Cauliflower belongs to the group of cruciferous vegetables, also known as cabbages. It is closely related to broccoli, Brussels sprouts, kale and cabbage. Cauliflower originates from Asia Minor and cultivation started 600 years B.C. in Turkey. It gained popularity in Europe in the 16th century. China is the greatest producer of Cauliflowers.
Cauliflower is a cool-season crop. It is more difficult to grow than its relatives because it does not tolerate the heat or cold as well. Cauliflowers like at least 6 hours of full sun and the soil needs be very rich in organic matter. There are a few pests and diseases that can destroy the Cauliflower plants such as cabbage root maggots, aphids and black rot.
When the Cauliflower heads are compact, white and firm, it is time to harvest them. Cut the heads off the plant, but leave some of the leaves around the head to keep it protected. Colour of the head depends on the variety. The most common type of Cauliflower is white, but it can be also be green, purple, orange, brown or yellow. The green variety is known as broccoflower because it looks like broccoli. If the heads are too small but have started to open up, they will not improve and should still be harvested and if the Cauliflower has a coarse appearance, it is too mature and should be thrown away.
You can store Cauliflower in a plastic bag in the fridge for about a week. For long-term storage, you can freeze or pickle the heads. Prolonged cooking destroys the majority of vitamins and 75% of the health benefits are destroyed after 30 minutes of cooking.
Because of its beneficial effects on numerous aspects of health, cauliflower can be described as a ‘superfood’. Ten of its most impressive benefits are:
1. Fight Cancer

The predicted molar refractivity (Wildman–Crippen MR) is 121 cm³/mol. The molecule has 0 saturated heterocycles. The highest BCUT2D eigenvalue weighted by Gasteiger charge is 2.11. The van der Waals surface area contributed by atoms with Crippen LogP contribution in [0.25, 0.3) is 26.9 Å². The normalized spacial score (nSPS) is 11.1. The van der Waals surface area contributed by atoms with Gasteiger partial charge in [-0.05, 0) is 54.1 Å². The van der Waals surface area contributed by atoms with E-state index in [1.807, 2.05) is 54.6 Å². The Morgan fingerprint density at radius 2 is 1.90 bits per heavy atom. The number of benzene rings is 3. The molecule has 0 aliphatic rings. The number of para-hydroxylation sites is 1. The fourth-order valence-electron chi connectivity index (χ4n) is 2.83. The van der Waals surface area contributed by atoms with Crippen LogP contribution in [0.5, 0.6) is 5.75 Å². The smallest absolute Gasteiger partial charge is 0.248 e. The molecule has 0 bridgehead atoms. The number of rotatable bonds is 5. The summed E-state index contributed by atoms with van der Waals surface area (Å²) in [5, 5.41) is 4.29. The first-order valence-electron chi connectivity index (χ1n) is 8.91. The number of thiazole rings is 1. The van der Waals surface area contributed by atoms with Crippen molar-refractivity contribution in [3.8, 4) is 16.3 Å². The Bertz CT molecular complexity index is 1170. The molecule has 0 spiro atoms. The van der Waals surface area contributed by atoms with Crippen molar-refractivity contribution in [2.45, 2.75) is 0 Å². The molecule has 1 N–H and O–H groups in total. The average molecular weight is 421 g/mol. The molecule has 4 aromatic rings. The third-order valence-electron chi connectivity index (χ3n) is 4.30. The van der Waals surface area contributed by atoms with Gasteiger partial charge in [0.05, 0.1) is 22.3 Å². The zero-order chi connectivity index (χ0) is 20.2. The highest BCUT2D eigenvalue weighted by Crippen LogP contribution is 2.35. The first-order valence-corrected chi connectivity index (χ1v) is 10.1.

Cauliflower contains sulphoraphane, a sulphur compound that has also been shown to kill cancer stem cells, slowing tumour growth. Combining cauliflower with curcumin (the active compound in turmeric) may help prevent and treat prostate cancer. It also inhibits the growth of cultured human breast cancer cells.
2. Boost Heart Health
Sulphoraphane in Cauliflower has been found to significantly improve blood pressure and kidney function.
You need some level of inflammation in your body to stay healthy. Cauliflower contains a wealth of anti-inflammatory nutrients to help keep inflammation in check, including indole-3-carbinol, an anti-inflammatory compound that may operate at the genetic level to help prevent the inflammatory responses.
4. Vitamins and Minerals
One serving of Cauliflower contains 77% of the recommended daily intake of Vitamin C. It’s also a good source of Vitamin K, protein, thiamin, riboflavin, niacin, magnesium, phosphorus, fibre, Vitamin B6, folate, pantothenic acid, potassium and manganese.
5. Boost Your Brain Health
Cauliflower is a good source of choline, a B Vitamin known for its role in brain development. It may even diminish age-related memory decline and your brain’s vulnerability to toxins during childhood.
6. Detoxification Support
Cauliflower helps your body’s ability to detoxify in multiple ways. The glucosinolates in Cauliflower also activate detoxification enzymes.
7. Digestive Benefits
Cauliflower is an important source of dietary fibre for digestive health.
8. Antioxidants and Phytonutrients
Cauliflower is packed with Vitamin C, beta-carotene, kaempferol, quercetin, rutin, cinnamic acid and much more. If you don’t have an adequate supply of antioxidants you can be at risk of oxidative stress, which leads to accelerated tissue and organ damage.